The Oakland Museum of California (OMCA) is at 1000 Oak Street, at 10th Street, in Oakland. Museum admission is $15.95 general; $10.95 seniors and students with valid ID, $6.95 youth ages 9 to 17, and free for Members and children 8 and under. There is a $4 charge in addition to general admission pricing for some special exhibitions. Cruisin’ the Fossil Coastline is included with general Museum admission. OMCA offers onsite underground parking and is conveniently located one block from the Lake Merritt BART station, on the corner of 10th Street and Oak Street. The accessibility ramp is located at the 1000 Oak Street main entrance to the Museum.

The World of Charles and Ray Eames
October 13, 2018-February 17, 2019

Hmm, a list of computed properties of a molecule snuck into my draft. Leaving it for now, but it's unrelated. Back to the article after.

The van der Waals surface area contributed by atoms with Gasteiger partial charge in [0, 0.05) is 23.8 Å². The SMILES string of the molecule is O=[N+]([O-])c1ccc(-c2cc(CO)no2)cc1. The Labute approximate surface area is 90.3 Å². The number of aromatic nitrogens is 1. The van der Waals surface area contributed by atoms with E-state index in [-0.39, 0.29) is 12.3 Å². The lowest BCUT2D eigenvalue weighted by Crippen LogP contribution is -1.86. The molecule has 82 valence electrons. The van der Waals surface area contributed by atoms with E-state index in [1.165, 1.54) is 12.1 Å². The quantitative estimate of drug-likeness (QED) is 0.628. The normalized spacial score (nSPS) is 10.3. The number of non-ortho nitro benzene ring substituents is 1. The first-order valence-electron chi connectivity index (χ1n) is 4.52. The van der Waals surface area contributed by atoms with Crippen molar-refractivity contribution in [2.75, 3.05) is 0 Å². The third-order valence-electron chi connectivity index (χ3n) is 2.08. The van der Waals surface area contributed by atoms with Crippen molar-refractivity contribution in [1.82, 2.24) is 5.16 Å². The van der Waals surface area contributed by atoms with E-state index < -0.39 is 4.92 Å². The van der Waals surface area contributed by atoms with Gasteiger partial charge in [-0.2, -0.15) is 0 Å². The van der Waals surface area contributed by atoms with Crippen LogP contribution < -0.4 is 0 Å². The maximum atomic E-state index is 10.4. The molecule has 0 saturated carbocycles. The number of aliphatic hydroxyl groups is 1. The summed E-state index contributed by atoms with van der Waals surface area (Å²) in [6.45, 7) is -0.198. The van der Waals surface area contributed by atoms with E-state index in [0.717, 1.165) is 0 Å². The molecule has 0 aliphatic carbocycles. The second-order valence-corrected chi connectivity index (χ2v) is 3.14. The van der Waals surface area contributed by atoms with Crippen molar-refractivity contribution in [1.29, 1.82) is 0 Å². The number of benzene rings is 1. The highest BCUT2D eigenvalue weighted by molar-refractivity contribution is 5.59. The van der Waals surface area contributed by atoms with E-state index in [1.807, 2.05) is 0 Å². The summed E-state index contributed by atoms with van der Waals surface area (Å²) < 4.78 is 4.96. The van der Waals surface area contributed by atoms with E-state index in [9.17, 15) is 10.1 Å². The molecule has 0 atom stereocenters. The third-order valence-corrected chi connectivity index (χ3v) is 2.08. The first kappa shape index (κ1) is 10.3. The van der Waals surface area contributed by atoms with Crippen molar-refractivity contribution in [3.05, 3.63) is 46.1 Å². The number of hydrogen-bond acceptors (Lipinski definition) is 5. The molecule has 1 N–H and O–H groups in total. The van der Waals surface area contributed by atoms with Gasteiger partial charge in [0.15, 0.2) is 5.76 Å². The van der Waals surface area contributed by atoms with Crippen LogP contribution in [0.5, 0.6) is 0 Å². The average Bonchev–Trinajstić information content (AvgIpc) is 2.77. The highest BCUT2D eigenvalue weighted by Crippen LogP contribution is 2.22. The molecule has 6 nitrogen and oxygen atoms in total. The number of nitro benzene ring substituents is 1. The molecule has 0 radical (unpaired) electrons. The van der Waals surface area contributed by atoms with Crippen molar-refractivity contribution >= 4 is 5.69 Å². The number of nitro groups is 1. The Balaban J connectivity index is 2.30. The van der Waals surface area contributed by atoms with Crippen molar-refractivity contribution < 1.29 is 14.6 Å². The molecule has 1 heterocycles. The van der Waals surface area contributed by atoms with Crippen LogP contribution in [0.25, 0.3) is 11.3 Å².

Fueled by their belief in design as a way of life, the innovative husband and wife duo Charles and Ray Eames were two of the most influential designers of the twentieth century. Go beyond their most well-known designs in this intimate and inspiring exhibition portraying their legacy and lives in California. The Eameses
who founded The Eames Officevalued knowledge and discovery, embraced the joy of trial and error, and saw no separation between life and work. Through multi-media installations, films, rare prototypes, photography, furniture, toys, products, as well as personal letters, drawings, and artwork, discover the story of the Eameses from a fresh perspective. Explore the breadth of their work across many fields in this interactive exhibition that brings their ideas and playful spirit to life. 
The World of Charles and Ray Eames was curated and organized by Barbican Art Gallery, London. The Oakland Museum of California presentation is made possible by Herman Miller and the Oakland Museum Women’s Board, in collaboration with the Barbican Art Gallery and Eames Office, with support from Terra Foundation. There is a $4 charge for this special exhibition in addition to regular Museum admission.
Queer California: Untold Stories
April 13–August 11, 2019